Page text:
The Sampler Takes a
There comes a time in the course of a protracted Midwestern winter when cabin fever and seasonal anticipation combine to revive an irresistible and ancient urge for the quick getaway commonly known as “spring break.”
Now, you could climb inside your little metal box for 12 to 14 hours driving—each way. You could fight the full-on spawning traffic, and, once there, the teeming hordes with whom you will be competing for limited resources, rooms, amenities, and entertainment.
OR—you could do the smart thing this year and take your spring break in Brown County!
A little spring adventure in a peaceful, wooded corner of the world—a nice hotel, some outdoor activities, the pool, the restaurants, the entertainment opportunities, and all surrounded by the rugged scenic beauty of the state’s most visited destination.
I know, I know, some people just can’t be happy about a Spring Break trip unless the ocean is involved. But here’s a word to the wise—the ocean is a long way away from here and that long, grueling trip is going to end at a beach completely clogged with public drunkenness, objectionable mating displays, and much annoying bad behavior.
Let me tell you something about Brown County. Here, the forest is our ocean. It’s a cluster of little villages snuggled up to the edge of the great Midwestern forest; a string of little civilized Islands in and around our unique patrimony of hardwood forests.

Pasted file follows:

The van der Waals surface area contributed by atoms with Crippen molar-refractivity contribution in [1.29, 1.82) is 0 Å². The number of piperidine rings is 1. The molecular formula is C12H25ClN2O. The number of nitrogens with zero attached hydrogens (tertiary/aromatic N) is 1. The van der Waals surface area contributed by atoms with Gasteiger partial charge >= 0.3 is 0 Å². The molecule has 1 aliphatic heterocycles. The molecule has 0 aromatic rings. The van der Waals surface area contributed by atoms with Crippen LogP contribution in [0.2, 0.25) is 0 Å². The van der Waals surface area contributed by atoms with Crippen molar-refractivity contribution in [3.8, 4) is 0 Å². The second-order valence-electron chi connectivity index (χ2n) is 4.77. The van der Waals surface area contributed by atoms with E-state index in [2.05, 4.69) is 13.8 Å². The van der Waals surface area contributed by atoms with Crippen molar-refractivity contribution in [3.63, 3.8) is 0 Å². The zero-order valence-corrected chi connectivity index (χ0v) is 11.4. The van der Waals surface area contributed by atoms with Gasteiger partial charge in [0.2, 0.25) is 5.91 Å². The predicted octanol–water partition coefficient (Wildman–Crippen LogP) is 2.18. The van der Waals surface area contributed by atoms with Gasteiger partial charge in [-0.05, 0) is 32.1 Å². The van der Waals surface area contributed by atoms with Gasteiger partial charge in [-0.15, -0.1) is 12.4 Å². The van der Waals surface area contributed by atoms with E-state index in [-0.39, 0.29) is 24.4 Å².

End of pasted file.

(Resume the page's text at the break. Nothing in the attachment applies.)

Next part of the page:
As with the ocean, we tend to stay around the edges of the forest, perhaps strolling in a few hundred yards at the most. But if you will take the time to consciously get out into the great woods that are all around Brown County, to spend some time there, I guarantee you will see stunning beauty, majestic views, tiny wonders, and come away with a heightened sense of what it means to be an earthling.
For the novice, the clearly-marked and well-maintained trails of Brown County State Park are the perfect introductory. I can highly recommend taking a stroll around either Strahl Lake or Ogle Lake, or any of ten other trails of various degrees of difficulty.
But there’s good hiking everywhere—a couple of nice trails around Yellowwood Lake in the Yellowwood State Forest near Belmont, a number of Department of Natural Resources-maintained trails such as the Nebo Ridge Trail south of Story, or, coming soon, a loop trail around Nashville itself.
Brown County has also become something of a mountain-bike mecca, with some of the most varied terrain east of the Mississippi, from tight berms to steep switchbacks, tree roots, rock gardens, steep climbs, and natural beauty to spare.
You can rent a canoe and travel down Salt Creek, play a round of golf at Salt Creek Golf Retreat, or see nature from horseback at the state park, Rawhide Ranch on State Road 135 South, Schooner Valley Stables on SR 46 between Nashville and Belmont, or Grandpa Jeff’s Trail Rides up north near neighboring Morgantown.
Too tame? OK, Mr. Adrenaline Freak, let’s go to the zip lines at eXplore Brown County or Rawhide Ranch.